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I met Ernie Scherer Jr. many years ago in Las Vegas at the Gold Coast playing Omaha, one of his favorite games. This is a story about his tragic murder and how it was woven into my life.

I knew his son, Ernie Scherer III, from the tournament circuit. Ernie was a charming, good-looking poker player who could at times turn into a completely different person. And not a good one.

Around 2005 when I was the executive host at the Bicycle Casino, my wife at the time, Charity, was playing a tournament at the Bicycle. When Charity came home later that night, she broke down and started crying over something that happened in the tournament. She had just started playing poker, so I thought she was just being overly sensitive.

Charity said there was a player there who was so mean he was the devil. She said he was rude and evil, and I had to do something. My thought was she was overreacting, and I was in a tough spot. I was the executive host, and he’s a customer; what could I do that the tournament staff did not already handle?

But Charity persisted. She said I had to do something about him. She kept saying over and over, “You don’t understand, he’s the devil.” She finally said, “If you don’t do something, I will.”

I would later find out the player Charity had a problem with was Ernie Scherer III.

A few months later in 2006 I decided to go down south to play the Jack Binion WSOP Circuit Omaha event in Tunica, Mississippi. I looked forward to playing Omaha, the game I created with my friends. I hadn’t been home in a while, so it was very exciting for me.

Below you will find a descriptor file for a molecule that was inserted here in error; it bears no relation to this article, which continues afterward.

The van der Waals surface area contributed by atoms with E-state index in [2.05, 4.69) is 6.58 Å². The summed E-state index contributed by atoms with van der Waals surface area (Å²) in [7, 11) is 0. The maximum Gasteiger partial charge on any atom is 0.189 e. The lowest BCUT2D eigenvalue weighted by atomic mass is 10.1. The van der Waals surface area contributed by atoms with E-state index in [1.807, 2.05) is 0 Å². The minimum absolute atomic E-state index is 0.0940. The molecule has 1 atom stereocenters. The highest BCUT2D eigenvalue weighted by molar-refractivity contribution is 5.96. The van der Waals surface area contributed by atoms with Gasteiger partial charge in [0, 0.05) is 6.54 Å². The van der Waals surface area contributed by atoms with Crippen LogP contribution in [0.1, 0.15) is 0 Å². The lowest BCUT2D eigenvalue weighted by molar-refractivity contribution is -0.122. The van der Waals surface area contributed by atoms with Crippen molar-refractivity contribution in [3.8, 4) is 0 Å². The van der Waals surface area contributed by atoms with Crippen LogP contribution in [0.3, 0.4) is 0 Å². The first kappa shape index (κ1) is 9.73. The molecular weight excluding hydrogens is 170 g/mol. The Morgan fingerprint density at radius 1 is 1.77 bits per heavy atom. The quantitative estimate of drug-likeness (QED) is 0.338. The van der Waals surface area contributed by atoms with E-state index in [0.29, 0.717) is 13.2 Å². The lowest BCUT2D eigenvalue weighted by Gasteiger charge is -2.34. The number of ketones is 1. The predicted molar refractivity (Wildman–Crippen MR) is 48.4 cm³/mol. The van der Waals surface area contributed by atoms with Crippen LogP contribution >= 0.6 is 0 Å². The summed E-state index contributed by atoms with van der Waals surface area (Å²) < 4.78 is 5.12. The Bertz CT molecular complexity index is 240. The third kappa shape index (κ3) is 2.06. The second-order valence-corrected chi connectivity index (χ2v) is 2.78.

I had a ritual of praying in my room before playing a tournament, opening the Bible to a random place and reading a passage. The passage I stumbled upon described Jesus riding a donkey on his triumphant entry into Jerusalem.

I made Day Two and was finally heads-up at the final table with Ernie. The match lasted six hours. At one point, I had Ernie down to one chip, and he came back and evened it. I tried to make a deal with him, but he refused.

He then proceeded to get me down to one 5,000 chip. I dreaded Charity arriving to see me playing for the ring against the person she thought was the devil.

On the break Charity said, “If you let this man beat you, don’t you ever speak to me again.” Now, that’s incentive.

When I sat back down, Ernie laughed at my one chip and said, “You’ve been riding me like a donkey. Did you really think I was a donkey?” I thought, “Wait a minute. That’s the story I read in the Bible. Why would he say that?”

I kept thinking about the donkey reference and praying for a miracle. From that point on, I won every hand and the ring.

Ernie seemed to spiral out of control after that and went on a massive losing streak back in Los Angeles. It was rumored he lost several hundred thousand dollars online and owed players lots of money.

Sometime during that period, Ernie came up with a plan to kill his parents – his dad Ernie Jr., who taught him how to play poker and loved him dearly, and his mother Charlene Abendroth.

On March 7, 2008, he left Las Vegas and made a stop at Stateline, Nevada where he purchased a baseball bat. Ernie turned off his cell phone and drove 11 hours to Alameda County where his parents lived, and brutally beat them to death at the couple’s luxury home.

Their bodies were discovered a week later. Authorities say Scherer Jr., 60, had been seeking to recoup a $616,000 mortgage loan to his son for his Brea, California house just days before he and Abendroth, 57, were found dead, according to the East Bay Times.

Ernie staged the scene to look like a robbery, including bloody footprints in a shoe size that was larger than his. However, investigators were able to trace the shoes and baseball bat to a Nike outlet store at Stateline after finding a warranty card for the bat at the murder scene.

Ernie was convicted in 2011 of murdering his parents and sentenced to life in prison with no chance at parole. It is believed he did it to collect his inheritance to pay off his gambling debts.

Scherer’s case was profiled on “48 Hours” in an episode titled “The Country Club Murders.” Ernie Scherer is now serving two life sentences. I guess Charity was right all along; this man was the devil.

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